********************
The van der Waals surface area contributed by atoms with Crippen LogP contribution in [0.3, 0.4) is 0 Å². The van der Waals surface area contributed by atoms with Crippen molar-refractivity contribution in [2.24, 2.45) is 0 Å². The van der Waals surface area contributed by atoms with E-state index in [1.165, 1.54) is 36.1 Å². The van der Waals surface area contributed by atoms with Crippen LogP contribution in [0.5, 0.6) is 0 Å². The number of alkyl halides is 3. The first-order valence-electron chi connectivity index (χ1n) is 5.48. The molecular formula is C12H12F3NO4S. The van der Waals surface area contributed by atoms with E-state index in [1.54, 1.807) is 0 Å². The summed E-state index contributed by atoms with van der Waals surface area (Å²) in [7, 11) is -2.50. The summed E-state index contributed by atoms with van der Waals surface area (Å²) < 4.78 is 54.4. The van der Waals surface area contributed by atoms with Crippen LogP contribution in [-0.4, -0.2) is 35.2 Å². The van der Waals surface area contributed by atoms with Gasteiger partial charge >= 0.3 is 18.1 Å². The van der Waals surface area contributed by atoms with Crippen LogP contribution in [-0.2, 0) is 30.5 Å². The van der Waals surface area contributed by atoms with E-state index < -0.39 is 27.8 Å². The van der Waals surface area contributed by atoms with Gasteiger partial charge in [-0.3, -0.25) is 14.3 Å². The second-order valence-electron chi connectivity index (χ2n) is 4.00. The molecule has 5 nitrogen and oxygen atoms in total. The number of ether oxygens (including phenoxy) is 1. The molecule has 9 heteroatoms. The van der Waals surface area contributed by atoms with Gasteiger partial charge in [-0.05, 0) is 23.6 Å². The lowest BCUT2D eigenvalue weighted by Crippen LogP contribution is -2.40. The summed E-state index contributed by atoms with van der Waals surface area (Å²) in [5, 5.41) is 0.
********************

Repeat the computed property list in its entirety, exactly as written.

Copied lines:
The van der Waals surface area contributed by atoms with Crippen LogP contribution in [0.3, 0.4) is 0 Å². The van der Waals surface area contributed by atoms with Crippen molar-refractivity contribution in [2.24, 2.45) is 0 Å². The van der Waals surface area contributed by atoms with E-state index in [1.165, 1.54) is 36.1 Å². The van der Waals surface area contributed by atoms with Crippen LogP contribution in [0.5, 0.6) is 0 Å². The number of alkyl halides is 3. The first-order valence-electron chi connectivity index (χ1n) is 5.48. The molecular formula is C12H12F3NO4S. The van der Waals surface area contributed by atoms with E-state index in [1.54, 1.807) is 0 Å². The summed E-state index contributed by atoms with van der Waals surface area (Å²) in [7, 11) is -2.50. The summed E-state index contributed by atoms with van der Waals surface area (Å²) < 4.78 is 54.4. The van der Waals surface area contributed by atoms with Crippen LogP contribution in [-0.4, -0.2) is 35.2 Å². The van der Waals surface area contributed by atoms with Gasteiger partial charge >= 0.3 is 18.1 Å². The van der Waals surface area contributed by atoms with Crippen LogP contribution in [-0.2, 0) is 30.5 Å². The van der Waals surface area contributed by atoms with E-state index < -0.39 is 27.8 Å². The van der Waals surface area contributed by atoms with Gasteiger partial charge in [-0.3, -0.25) is 14.3 Å². The second-order valence-electron chi connectivity index (χ2n) is 4.00. The molecule has 5 nitrogen and oxygen atoms in total. The number of ether oxygens (including phenoxy) is 1. The molecule has 9 heteroatoms. The van der Waals surface area contributed by atoms with Gasteiger partial charge in [-0.05, 0) is 23.6 Å². The lowest BCUT2D eigenvalue weighted by Crippen LogP contribution is -2.40. The summed E-state index contributed by atoms with van der Waals surface area (Å²) in [5, 5.41) is 0.